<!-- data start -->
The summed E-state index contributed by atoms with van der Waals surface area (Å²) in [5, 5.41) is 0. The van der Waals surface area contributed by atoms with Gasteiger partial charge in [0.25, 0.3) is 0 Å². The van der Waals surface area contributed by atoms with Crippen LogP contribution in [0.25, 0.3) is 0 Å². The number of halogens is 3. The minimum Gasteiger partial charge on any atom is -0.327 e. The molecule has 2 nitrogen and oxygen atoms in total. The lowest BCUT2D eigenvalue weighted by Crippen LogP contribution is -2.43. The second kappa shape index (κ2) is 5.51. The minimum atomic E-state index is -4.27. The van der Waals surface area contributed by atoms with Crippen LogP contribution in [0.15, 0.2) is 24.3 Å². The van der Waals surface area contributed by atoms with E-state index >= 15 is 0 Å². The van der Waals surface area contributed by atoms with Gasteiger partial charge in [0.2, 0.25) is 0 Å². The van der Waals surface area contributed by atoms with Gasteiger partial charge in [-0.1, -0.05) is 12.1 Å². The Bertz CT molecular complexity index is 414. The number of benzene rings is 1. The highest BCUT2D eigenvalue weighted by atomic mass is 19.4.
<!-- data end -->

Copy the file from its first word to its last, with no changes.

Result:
The summed E-state index contributed by atoms with van der Waals surface area (Å²) in [5, 5.41) is 0. The van der Waals surface area contributed by atoms with Gasteiger partial charge in [0.25, 0.3) is 0 Å². The van der Waals surface area contributed by atoms with Crippen LogP contribution in [0.25, 0.3) is 0 Å². The number of halogens is 3. The minimum Gasteiger partial charge on any atom is -0.327 e. The molecule has 2 nitrogen and oxygen atoms in total. The lowest BCUT2D eigenvalue weighted by Crippen LogP contribution is -2.43. The second kappa shape index (κ2) is 5.51. The minimum atomic E-state index is -4.27. The van der Waals surface area contributed by atoms with Crippen LogP contribution in [0.15, 0.2) is 24.3 Å². The van der Waals surface area contributed by atoms with E-state index >= 15 is 0 Å². The van der Waals surface area contributed by atoms with Gasteiger partial charge in [0.2, 0.25) is 0 Å². The van der Waals surface area contributed by atoms with Gasteiger partial charge in [-0.1, -0.05) is 12.1 Å². The Bertz CT molecular complexity index is 414. The number of benzene rings is 1. The highest BCUT2D eigenvalue weighted by atomic mass is 19.4.